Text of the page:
If President Reagan sincerely believes it serves the cause of democracy to offer U.S. friendship to Nicaragua on the condition that it hold full and fair democratic elections within 60 days, then why doesn't he make the same offer to South Africa?
South Africa is a country far less democratic than Nicaragua; it is a racist state where three-quarters of the population are denied any vote solely because their skin is the "wrong" color. Yet Mr. Reagan remains "constructively engaged" with this tyrannical state, which denies democratic rights to the majority of its people. Therefore, can we, outside America, really be blamed for thinking that the U.S. president's only real interest in democracy is to use it as selective political blackmail in the game of international power politics? LEN CLARK Uxbridge, England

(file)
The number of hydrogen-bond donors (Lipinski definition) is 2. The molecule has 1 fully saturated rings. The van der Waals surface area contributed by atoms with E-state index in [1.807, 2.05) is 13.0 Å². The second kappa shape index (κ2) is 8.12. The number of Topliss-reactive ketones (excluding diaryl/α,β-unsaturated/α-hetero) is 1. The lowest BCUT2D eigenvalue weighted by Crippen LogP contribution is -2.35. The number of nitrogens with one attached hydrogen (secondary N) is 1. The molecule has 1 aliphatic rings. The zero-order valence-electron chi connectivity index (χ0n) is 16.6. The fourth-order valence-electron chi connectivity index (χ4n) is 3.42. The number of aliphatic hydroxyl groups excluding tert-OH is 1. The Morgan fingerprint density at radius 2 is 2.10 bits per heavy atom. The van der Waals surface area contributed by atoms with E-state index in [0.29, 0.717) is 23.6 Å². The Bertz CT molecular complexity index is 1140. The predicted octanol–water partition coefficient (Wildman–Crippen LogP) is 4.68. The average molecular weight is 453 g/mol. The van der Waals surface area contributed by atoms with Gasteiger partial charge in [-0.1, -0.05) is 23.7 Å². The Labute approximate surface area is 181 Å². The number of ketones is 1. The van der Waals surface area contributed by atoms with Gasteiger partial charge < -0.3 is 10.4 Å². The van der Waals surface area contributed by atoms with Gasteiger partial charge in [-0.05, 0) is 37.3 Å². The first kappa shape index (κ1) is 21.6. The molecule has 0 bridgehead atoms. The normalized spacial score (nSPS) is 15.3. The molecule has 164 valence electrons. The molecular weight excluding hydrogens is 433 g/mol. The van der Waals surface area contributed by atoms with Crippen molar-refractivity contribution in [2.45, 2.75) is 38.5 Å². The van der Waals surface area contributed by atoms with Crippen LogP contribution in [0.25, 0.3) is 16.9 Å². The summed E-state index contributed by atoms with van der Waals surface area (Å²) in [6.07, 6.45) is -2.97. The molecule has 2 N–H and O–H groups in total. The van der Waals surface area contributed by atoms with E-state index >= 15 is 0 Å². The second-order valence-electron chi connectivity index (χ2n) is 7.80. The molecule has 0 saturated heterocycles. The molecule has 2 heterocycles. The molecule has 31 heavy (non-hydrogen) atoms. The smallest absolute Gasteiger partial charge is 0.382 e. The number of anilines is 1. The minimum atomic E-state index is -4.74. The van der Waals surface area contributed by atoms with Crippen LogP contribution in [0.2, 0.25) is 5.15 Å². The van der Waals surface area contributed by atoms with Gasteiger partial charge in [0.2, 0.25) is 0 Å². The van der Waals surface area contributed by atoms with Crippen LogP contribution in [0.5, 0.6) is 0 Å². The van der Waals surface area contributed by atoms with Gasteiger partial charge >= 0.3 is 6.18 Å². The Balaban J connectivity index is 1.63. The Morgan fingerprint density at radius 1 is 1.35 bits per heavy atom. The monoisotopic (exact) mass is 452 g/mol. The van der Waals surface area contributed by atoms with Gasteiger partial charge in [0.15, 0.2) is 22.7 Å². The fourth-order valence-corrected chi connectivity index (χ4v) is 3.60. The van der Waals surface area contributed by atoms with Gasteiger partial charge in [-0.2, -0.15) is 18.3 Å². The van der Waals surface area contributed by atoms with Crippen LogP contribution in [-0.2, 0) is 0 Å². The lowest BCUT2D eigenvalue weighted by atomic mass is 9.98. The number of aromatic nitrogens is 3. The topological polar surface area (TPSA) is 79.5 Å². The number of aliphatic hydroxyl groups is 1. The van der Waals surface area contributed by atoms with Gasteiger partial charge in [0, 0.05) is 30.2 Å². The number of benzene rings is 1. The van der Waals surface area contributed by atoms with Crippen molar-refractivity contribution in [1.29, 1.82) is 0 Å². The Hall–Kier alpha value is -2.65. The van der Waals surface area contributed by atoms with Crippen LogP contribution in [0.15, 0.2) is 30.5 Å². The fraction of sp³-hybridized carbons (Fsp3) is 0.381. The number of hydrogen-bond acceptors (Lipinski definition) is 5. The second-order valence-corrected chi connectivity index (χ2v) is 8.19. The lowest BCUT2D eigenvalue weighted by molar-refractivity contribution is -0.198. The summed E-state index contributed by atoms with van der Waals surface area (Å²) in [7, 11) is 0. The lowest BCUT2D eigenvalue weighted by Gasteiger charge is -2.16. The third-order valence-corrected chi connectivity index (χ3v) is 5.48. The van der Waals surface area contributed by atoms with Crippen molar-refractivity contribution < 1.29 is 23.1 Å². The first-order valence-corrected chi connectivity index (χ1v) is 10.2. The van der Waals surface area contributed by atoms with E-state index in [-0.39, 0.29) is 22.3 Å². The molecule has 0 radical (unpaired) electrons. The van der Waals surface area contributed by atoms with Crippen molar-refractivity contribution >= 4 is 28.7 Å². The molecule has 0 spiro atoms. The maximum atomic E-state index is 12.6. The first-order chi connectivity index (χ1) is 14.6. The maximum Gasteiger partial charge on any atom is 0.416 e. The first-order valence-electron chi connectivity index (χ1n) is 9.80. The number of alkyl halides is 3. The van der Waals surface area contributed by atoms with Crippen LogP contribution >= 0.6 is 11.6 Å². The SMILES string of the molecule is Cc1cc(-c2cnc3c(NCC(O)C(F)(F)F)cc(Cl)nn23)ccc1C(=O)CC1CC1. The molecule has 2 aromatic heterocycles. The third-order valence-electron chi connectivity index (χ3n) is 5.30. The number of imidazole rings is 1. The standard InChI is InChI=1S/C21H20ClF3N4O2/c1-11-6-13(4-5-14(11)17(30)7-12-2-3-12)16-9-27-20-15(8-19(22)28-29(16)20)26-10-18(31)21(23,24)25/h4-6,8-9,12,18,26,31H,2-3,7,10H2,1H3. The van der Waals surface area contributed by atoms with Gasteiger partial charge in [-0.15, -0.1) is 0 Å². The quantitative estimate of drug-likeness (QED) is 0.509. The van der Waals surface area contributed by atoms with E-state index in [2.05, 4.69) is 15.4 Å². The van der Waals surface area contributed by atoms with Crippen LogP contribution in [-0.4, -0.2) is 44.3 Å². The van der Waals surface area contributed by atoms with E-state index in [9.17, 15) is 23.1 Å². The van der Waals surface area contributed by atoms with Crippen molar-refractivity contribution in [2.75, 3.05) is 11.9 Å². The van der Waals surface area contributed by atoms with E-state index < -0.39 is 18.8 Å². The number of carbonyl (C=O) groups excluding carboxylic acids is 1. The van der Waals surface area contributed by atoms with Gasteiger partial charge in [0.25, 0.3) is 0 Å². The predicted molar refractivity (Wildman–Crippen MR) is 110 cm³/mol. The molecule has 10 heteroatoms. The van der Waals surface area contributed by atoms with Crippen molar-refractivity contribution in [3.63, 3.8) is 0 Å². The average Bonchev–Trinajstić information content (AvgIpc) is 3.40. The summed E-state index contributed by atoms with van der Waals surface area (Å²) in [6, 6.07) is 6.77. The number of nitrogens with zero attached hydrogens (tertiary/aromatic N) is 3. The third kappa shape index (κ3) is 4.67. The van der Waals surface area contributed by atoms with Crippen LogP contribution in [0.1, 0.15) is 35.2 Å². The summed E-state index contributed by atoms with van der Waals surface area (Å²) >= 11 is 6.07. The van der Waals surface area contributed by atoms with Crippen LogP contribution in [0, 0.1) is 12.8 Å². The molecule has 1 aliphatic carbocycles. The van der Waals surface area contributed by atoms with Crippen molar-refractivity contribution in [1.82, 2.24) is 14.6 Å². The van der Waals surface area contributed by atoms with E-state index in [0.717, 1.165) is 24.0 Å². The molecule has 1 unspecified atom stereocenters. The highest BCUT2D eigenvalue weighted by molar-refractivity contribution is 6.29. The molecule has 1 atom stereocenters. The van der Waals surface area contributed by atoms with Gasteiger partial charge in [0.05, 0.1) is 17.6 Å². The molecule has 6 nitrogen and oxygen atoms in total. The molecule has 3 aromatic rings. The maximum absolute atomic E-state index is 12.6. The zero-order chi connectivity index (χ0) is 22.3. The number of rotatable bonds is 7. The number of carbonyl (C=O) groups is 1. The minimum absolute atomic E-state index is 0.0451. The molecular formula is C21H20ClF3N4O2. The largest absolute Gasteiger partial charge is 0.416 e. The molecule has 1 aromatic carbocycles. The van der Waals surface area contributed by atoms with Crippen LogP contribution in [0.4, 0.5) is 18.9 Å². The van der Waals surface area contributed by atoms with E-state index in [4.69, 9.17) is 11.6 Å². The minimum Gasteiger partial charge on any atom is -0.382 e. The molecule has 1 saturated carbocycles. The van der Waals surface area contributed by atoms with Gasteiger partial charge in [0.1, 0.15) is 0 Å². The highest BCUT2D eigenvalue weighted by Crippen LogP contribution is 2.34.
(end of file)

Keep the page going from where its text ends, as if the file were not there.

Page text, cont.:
Would it be feasible for Congress to vote for further aid to the contras but to hold the monies until such time as the Nicaraguan government has proven its sincerity in abiding by the agreement made with the other Central America governments and the United States? If Nicaragua returned to a democratic form of government, the monies could then be used for the betterment of the health and economy of all of Nicaragua.
It might be worth a try to dangle such a carrot before a balky horse. KATHERINE J. KRIEGER Nicholasville, Ky.